Companies across the globe continue to scramble to find ways to extract omega-3s from plant (or at least nonmarine) sources. Fish oil, and more recent arrival krill oil, have up to now led the omega-3s race, but a new breed of plant geneticists and food scientists are nipping at their heels.The high barriers to entry in the marine supply market are one impetus. Few companies have access to a fishing fleet, leaving cutting a deal with existing marine suppliers as the sole option for those ingredients. And there are persistent questions in consumers’ minds about the health of the oceans, marine sustainability certifications notwithstanding.
Another impetus is the decision of FDA to lump EPA and DHA – the long chain fatty acids with the strongest scientific backing – with other omega-3s such as ALA under a catch-all "omega-3s" label claim. This allows ingredients like flax and chia to bask in the reflected glory of marine oils.
Experts have taken a variety of paths toward the goal of find nonmarine omega 3 sources. Some have taken to hybridizing existing crops like rapeseed (canola) to boost their omega 3 content, some have identified heretofore obscure plants that can yield these coveted long chain fatty acids. DuPont researchers have genetically modified a yeast to yield omega-3s. And Maryland-based Martek and other companies have been deriving DHA and EPA from algae for years.
Recent news out of both the UK and Australia show that research in the vegetarian omega 3s sector is as lively as ever.
Common weed yields omega 3s
In the UK farmers have teamed up with chemicals giant Croda to cultivate a crop previously considered a weed after it was discovered to be rich in omega 3s.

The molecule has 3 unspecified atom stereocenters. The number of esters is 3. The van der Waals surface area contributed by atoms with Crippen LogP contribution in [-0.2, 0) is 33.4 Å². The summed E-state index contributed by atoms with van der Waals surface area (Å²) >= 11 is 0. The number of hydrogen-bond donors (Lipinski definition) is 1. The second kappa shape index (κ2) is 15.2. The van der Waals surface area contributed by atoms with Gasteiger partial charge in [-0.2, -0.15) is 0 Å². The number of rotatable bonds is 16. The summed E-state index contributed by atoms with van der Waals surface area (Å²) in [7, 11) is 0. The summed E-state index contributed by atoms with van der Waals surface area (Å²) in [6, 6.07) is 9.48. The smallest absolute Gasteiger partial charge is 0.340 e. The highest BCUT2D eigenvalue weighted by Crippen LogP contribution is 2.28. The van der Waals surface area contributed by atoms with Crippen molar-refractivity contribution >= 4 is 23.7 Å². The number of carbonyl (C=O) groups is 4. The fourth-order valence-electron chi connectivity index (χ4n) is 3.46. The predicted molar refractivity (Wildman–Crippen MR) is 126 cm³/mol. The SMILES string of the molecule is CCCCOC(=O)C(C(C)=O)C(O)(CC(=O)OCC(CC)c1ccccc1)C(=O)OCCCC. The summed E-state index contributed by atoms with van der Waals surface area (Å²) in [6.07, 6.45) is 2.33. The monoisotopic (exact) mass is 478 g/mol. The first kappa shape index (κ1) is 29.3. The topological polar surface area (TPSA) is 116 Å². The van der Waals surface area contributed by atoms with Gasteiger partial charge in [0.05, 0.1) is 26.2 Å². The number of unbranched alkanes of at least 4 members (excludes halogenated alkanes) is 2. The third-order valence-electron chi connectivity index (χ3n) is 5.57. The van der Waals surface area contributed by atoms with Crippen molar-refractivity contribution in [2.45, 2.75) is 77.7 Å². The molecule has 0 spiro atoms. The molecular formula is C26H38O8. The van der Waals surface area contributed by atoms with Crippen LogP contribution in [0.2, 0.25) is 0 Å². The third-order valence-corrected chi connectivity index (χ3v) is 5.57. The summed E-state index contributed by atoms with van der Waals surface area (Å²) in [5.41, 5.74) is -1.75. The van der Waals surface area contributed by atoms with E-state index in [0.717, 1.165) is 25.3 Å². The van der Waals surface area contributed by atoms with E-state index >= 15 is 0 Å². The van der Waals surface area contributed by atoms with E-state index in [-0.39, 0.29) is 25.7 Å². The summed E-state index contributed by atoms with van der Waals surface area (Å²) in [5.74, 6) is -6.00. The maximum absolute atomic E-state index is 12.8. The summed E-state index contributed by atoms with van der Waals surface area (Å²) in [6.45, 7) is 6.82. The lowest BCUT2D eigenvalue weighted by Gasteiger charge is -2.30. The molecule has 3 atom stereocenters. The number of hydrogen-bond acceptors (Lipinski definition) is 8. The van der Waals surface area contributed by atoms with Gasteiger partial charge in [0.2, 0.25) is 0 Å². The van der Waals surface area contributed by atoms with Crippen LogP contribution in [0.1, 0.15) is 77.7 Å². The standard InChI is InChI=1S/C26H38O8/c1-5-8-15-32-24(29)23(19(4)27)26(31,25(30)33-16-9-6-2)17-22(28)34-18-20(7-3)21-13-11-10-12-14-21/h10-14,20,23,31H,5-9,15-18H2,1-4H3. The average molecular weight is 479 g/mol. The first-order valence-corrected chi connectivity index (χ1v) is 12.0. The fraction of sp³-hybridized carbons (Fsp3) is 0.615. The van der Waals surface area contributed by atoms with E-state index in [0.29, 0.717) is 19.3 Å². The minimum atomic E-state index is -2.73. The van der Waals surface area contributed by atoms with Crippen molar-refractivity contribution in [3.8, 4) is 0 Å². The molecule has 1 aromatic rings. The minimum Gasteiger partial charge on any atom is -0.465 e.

Corn Gromwell (Buglossoides arvensis) contains high levels of stearidonic acid (SDA), a precursor in the biosynthesis of long chain polyunsaturated fatty acids.
Experts believe it offers significant potential as a commercial source of plant-based Omega 3 to rival the established Echium because it is much easier for farmers to cultivate. Echium needs specialized harvesting equipment, which restricts its production to a few growers willing to make the high levels of investment required.
NIAB TAG, an independent not-for-profit plant research body based in Cambridge, England, is now heading moves to undertake trials involving Corn Gromwell to establish optimum growing and harvesting conditions for the plant.
The trial, which is back by UK government funding, will take place with the support of Croda, which already markets Echium-derived Omega 3 ingredients, but which has also developed an oil extraction technique for use with Corn Gromwell.
The only stumbling block at present is that oil extracted from Corn Gromwell does not have Novel Food approval within the European Union. This will be required because the ingredient has no history of being marketed for food use in the EU prior 15 May 1997.
However, it is expected that approval will be granted without difficulty because Corn Gromwell is from the same family of plants as Echium, oil from which is already approved under the Novel Food Regulation following a previous application lodged by Croda.
Corn Gromwell was a well-known weed that grew alongside spring cereals until the extensive use of hardier winter varieties and herbicides virtually eliminated it.
Push to boost omega 3s from canola
In Australia a public-private partnership is pushing the modification of canola plants to yield higher ratios of EPA and DHA.
The partnership of oilseed company Nuseed, the Commonwealth Scientific and Industrial Research Organization (CSIRO) and the Grains Research and Development Corporation are cooperating in the project that seeks to bring the new oilseed varieties to market by 2016.
The goal is to derive ingredients for the human health market but also, and more importantly, to produce high-quality feed for future fish farms.
"This project is creating a new industry in Australia," Dr. Bruce Lee of the CSIRO told The Weekly Times, an Australian newspaper. "Farmers would be paid premiums for growing the canola. We think we can convert a considerable amount of the Australian canola crop to these premium varieties."